Source: The Law Society Joint guidance from the National Crime Agency, Action Fraud, the National…
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In a warning to the business community that it can sometimes be hazardous to mix business with pleasure, a judge has emphasised that ‘chatty’ emails, partly devoted to discussion of the provenance and vintage of fine wine, did not conclude a property development contract potentially worth millions.
At a time when the negotiating parties were on cordial terms, it had been agreed by a property development company that a consultancy company would be paid 20 per cent of the gross profits on any projects to which the latter introduced the former.
The consultancy company introduced the developer to an opportunity to develop a block of student housing that had proved highly successful and was projected to generate profits in excess of £8 million. However, following a falling-out between the parties which led to termination of their business relationship, a dispute arose as to whether or not the consultancy company was entitled to 20 per cent commission on those profits.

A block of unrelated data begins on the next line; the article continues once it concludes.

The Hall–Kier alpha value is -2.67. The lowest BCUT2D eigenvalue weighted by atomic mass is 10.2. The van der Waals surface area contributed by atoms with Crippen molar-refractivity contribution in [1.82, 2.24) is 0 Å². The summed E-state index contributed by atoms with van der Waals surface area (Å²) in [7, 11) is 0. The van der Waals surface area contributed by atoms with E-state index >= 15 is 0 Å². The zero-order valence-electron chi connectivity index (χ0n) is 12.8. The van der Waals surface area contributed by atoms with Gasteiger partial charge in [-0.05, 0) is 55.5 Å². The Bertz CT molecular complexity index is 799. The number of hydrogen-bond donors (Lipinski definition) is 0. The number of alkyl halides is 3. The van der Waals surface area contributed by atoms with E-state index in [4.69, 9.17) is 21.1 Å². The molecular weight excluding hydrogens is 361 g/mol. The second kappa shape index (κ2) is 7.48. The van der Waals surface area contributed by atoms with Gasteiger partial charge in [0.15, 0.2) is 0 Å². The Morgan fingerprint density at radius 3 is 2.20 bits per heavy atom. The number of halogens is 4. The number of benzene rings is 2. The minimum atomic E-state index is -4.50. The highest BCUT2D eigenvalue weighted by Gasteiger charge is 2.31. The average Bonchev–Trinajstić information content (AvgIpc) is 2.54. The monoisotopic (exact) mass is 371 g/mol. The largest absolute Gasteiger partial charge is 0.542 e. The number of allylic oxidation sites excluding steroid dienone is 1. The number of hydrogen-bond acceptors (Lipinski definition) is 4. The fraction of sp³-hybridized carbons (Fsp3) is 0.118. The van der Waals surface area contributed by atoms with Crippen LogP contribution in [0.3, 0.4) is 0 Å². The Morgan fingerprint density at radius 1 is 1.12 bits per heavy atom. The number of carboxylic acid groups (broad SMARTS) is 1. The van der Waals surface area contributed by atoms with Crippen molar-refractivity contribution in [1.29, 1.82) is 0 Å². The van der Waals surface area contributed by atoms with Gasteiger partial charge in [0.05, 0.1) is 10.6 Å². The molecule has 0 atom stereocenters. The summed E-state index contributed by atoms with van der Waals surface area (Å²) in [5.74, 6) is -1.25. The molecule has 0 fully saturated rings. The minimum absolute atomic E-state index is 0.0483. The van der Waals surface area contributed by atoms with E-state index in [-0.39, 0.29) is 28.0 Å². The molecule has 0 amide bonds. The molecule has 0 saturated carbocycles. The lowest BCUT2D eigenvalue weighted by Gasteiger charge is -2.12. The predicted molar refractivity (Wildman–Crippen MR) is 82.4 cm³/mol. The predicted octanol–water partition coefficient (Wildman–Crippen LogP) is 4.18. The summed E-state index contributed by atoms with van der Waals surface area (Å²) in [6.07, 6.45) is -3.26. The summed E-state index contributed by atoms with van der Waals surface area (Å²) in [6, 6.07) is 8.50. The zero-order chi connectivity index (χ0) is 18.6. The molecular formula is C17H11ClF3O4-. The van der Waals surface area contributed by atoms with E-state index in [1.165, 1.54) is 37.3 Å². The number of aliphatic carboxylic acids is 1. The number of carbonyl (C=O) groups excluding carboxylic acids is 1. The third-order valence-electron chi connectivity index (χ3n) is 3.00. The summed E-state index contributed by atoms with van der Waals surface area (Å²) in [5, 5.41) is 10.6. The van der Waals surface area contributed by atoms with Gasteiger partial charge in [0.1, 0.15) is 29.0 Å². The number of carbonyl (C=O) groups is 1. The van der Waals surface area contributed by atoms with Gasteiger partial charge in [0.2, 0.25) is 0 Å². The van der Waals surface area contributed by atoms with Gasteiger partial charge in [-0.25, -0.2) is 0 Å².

The High Court noted that the contractual dispute had arisen due to the ‘high level of informality’ in the negotiations between the parties, whose email correspondence was littered with ambiguous shorthand phrases and references to extraneous matters – including the relative merits of different vintages of claret.
Negotiations following the end of the parties’ business relationship had, at points, become ‘hopelessly muddled and confused’. Describing the dispute as ‘regrettable’, the Court noted that it faced a difficult task in attempting to extract evidence of the parties’ intentions from informal email traffic.
A critical email that had sought to set out the terms of agreement had been silent on the issue of the consultant’s commission and the Court concluded that, on a proper interpretation of the available evidence, the consultancy company had relinquished any entitlement to a share of profits from the development.
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